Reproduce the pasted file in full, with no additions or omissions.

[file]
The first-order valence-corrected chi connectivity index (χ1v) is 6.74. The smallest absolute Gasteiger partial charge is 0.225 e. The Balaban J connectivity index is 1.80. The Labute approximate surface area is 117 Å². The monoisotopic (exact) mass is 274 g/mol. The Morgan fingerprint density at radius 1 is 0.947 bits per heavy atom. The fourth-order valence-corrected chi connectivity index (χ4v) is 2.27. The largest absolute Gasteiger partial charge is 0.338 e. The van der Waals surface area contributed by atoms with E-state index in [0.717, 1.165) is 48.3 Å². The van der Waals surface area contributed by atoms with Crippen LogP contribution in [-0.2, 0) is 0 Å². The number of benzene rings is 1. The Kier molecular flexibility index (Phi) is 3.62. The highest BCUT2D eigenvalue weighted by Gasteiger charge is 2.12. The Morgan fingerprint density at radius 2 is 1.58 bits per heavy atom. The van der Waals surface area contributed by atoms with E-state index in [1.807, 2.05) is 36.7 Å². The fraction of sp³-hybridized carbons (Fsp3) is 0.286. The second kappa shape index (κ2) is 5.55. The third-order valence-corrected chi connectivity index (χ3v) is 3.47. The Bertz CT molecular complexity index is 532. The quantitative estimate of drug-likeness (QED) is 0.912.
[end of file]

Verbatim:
The first-order valence-corrected chi connectivity index (χ1v) is 6.74. The smallest absolute Gasteiger partial charge is 0.225 e. The Balaban J connectivity index is 1.80. The Labute approximate surface area is 117 Å². The monoisotopic (exact) mass is 274 g/mol. The Morgan fingerprint density at radius 1 is 0.947 bits per heavy atom. The fourth-order valence-corrected chi connectivity index (χ4v) is 2.27. The largest absolute Gasteiger partial charge is 0.338 e. The van der Waals surface area contributed by atoms with E-state index in [0.717, 1.165) is 48.3 Å². The van der Waals surface area contributed by atoms with Crippen LogP contribution in [-0.2, 0) is 0 Å². The number of benzene rings is 1. The Kier molecular flexibility index (Phi) is 3.62. The highest BCUT2D eigenvalue weighted by Gasteiger charge is 2.12. The Morgan fingerprint density at radius 2 is 1.58 bits per heavy atom. The van der Waals surface area contributed by atoms with E-state index in [1.807, 2.05) is 36.7 Å². The fraction of sp³-hybridized carbons (Fsp3) is 0.286. The second kappa shape index (κ2) is 5.55. The third-order valence-corrected chi connectivity index (χ3v) is 3.47. The Bertz CT molecular complexity index is 532. The quantitative estimate of drug-likeness (QED) is 0.912.